I was intrigued recently when I stumbled upon a study conducted by the University of Texas at Arlington relating to gun owners across the US. It’s clear that the current studies on gun ownership, and the relationships they show regarding gun crime, depend on the political bent of the studies’ benefactors. But this one is different; it is without doubt an extensive study that takes into account all US states, but it is unconcerned with crime rates, and even with the weapons’ use as a weapon.

The results show that 68% of privately owned firearms in the USA have traces of semen and/or cervical mucus on them. It appears that the love of one’s weapon goes far beyond the myriad interpretations of the second amendment. The findings also show that on average, the semen samples are from three different people; and together with semen, faecal matter traces were also found, and again more than one source of the faeces were discovered.

Together with ejaculate and bodily excreter, that of a wide variety of food stuffs was present; it seems that gun owners are gentlemen, and before they and their pals indulge in a debauched evening of obscene sexual proclivity, they treat their weapons to a slap up meal, no expense spared. As mentioned, female gun ownership is also highly sexual; a not unsubstantial proportion of women would do with a rifle what they’d consider unthinkable with a man; and again, high quality food is a significant component. Also statistically significant is the number of same sex arsenal parties; men have sex with their guns with other men, and women with other women. Couples do indulge but with a far more lackadaisical approach; it’s a pistol in the posterior with a pizza rather than a three-course meal and a lubed-up shotgun.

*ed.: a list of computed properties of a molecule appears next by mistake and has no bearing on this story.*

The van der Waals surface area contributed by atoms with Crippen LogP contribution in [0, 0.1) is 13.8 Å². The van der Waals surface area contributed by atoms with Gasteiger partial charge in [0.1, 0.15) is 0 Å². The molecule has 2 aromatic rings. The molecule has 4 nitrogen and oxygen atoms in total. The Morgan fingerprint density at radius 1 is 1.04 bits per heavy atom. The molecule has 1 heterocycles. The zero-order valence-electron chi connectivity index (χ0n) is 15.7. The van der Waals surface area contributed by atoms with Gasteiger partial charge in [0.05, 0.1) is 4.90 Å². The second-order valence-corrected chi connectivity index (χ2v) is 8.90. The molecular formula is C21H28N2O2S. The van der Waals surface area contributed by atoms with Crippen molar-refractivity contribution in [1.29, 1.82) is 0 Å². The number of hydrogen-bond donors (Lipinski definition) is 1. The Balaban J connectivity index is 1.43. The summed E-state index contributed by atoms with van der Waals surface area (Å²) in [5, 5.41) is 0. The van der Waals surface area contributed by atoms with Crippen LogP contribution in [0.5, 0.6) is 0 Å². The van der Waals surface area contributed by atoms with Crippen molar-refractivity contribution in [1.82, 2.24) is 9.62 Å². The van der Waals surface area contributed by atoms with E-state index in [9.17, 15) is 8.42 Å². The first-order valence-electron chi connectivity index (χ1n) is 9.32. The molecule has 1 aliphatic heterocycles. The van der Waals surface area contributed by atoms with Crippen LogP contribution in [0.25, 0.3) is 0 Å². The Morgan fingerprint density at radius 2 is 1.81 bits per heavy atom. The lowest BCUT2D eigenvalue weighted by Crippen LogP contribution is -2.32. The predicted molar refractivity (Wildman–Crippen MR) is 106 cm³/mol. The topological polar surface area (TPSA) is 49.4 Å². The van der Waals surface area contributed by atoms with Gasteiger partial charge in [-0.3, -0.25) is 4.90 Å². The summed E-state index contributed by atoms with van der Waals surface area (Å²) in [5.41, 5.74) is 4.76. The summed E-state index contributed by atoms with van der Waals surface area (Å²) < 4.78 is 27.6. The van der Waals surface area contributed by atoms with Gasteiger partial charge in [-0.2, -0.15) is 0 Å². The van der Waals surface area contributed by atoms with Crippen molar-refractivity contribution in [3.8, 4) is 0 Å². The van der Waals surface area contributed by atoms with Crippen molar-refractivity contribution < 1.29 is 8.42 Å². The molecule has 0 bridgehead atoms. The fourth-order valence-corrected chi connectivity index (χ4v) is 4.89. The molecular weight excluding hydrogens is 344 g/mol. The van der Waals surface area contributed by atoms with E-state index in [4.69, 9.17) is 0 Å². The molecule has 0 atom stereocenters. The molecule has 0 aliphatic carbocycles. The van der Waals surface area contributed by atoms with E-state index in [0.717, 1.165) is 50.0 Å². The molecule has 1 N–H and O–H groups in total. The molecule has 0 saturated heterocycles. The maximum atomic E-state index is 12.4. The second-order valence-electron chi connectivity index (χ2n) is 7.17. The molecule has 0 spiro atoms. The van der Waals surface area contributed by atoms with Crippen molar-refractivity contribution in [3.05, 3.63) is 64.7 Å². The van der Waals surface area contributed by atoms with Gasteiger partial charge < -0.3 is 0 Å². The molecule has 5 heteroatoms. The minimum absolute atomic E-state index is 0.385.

Fascinated by this unheard-of but in no way minority scene, I decided to track it down. I opted for Arlington, Texas, as I hoped to be able to speak to someone involved in the study too: I thought it best not to warn them I was coming; for all the open-minded liberalism sweeping America of late, I still held the prejudicial idea that walking up to a Texan and asking him if he inserted an AR-15 semi-automatic into his anus of a Friday night would not be beneficial to my health, so those involved in the study may well be impossible to find after a phone call wishing to speak with one of them.